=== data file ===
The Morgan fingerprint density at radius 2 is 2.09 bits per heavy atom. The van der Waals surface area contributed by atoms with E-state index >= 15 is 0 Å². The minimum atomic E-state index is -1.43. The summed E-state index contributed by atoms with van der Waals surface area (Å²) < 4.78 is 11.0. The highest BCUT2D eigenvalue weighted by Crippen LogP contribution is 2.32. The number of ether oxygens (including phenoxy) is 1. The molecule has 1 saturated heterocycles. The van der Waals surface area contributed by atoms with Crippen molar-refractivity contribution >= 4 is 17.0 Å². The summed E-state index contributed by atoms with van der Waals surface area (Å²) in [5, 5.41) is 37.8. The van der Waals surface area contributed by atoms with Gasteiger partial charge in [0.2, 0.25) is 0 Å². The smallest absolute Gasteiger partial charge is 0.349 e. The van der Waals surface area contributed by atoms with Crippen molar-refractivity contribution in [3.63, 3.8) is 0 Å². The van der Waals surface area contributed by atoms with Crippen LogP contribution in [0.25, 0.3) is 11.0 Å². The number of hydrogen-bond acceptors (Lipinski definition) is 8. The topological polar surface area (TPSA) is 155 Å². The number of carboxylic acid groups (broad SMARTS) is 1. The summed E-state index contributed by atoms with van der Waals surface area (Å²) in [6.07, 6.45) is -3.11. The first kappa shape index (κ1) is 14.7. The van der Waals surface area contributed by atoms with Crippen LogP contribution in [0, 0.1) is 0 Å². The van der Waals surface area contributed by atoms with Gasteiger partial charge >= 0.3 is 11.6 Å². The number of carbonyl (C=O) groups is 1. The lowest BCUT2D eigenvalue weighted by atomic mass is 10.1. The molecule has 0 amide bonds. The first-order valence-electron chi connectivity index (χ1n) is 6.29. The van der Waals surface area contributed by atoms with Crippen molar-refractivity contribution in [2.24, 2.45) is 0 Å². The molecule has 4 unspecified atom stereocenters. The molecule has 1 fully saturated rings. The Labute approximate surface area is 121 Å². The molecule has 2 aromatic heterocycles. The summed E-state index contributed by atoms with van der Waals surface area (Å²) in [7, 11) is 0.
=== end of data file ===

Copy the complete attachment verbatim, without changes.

The Morgan fingerprint density at radius 2 is 2.09 bits per heavy atom. The van der Waals surface area contributed by atoms with E-state index >= 15 is 0 Å². The minimum atomic E-state index is -1.43. The summed E-state index contributed by atoms with van der Waals surface area (Å²) < 4.78 is 11.0. The highest BCUT2D eigenvalue weighted by Crippen LogP contribution is 2.32. The number of ether oxygens (including phenoxy) is 1. The molecule has 1 saturated heterocycles. The van der Waals surface area contributed by atoms with Crippen molar-refractivity contribution >= 4 is 17.0 Å². The summed E-state index contributed by atoms with van der Waals surface area (Å²) in [5, 5.41) is 37.8. The van der Waals surface area contributed by atoms with Gasteiger partial charge in [0.2, 0.25) is 0 Å². The smallest absolute Gasteiger partial charge is 0.349 e. The van der Waals surface area contributed by atoms with Crippen molar-refractivity contribution in [3.63, 3.8) is 0 Å². The van der Waals surface area contributed by atoms with Crippen LogP contribution in [0.25, 0.3) is 11.0 Å². The number of hydrogen-bond acceptors (Lipinski definition) is 8. The topological polar surface area (TPSA) is 155 Å². The number of carboxylic acid groups (broad SMARTS) is 1. The summed E-state index contributed by atoms with van der Waals surface area (Å²) in [6.07, 6.45) is -3.11. The first kappa shape index (κ1) is 14.7. The van der Waals surface area contributed by atoms with Crippen LogP contribution in [0, 0.1) is 0 Å². The van der Waals surface area contributed by atoms with Gasteiger partial charge >= 0.3 is 11.6 Å². The number of carbonyl (C=O) groups is 1. The lowest BCUT2D eigenvalue weighted by atomic mass is 10.1. The molecule has 0 amide bonds. The first-order valence-electron chi connectivity index (χ1n) is 6.29. The van der Waals surface area contributed by atoms with Crippen molar-refractivity contribution in [2.24, 2.45) is 0 Å². The molecule has 4 unspecified atom stereocenters. The molecule has 1 fully saturated rings. The Labute approximate surface area is 121 Å². The molecule has 2 aromatic heterocycles. The summed E-state index contributed by atoms with van der Waals surface area (Å²) in [7, 11) is 0.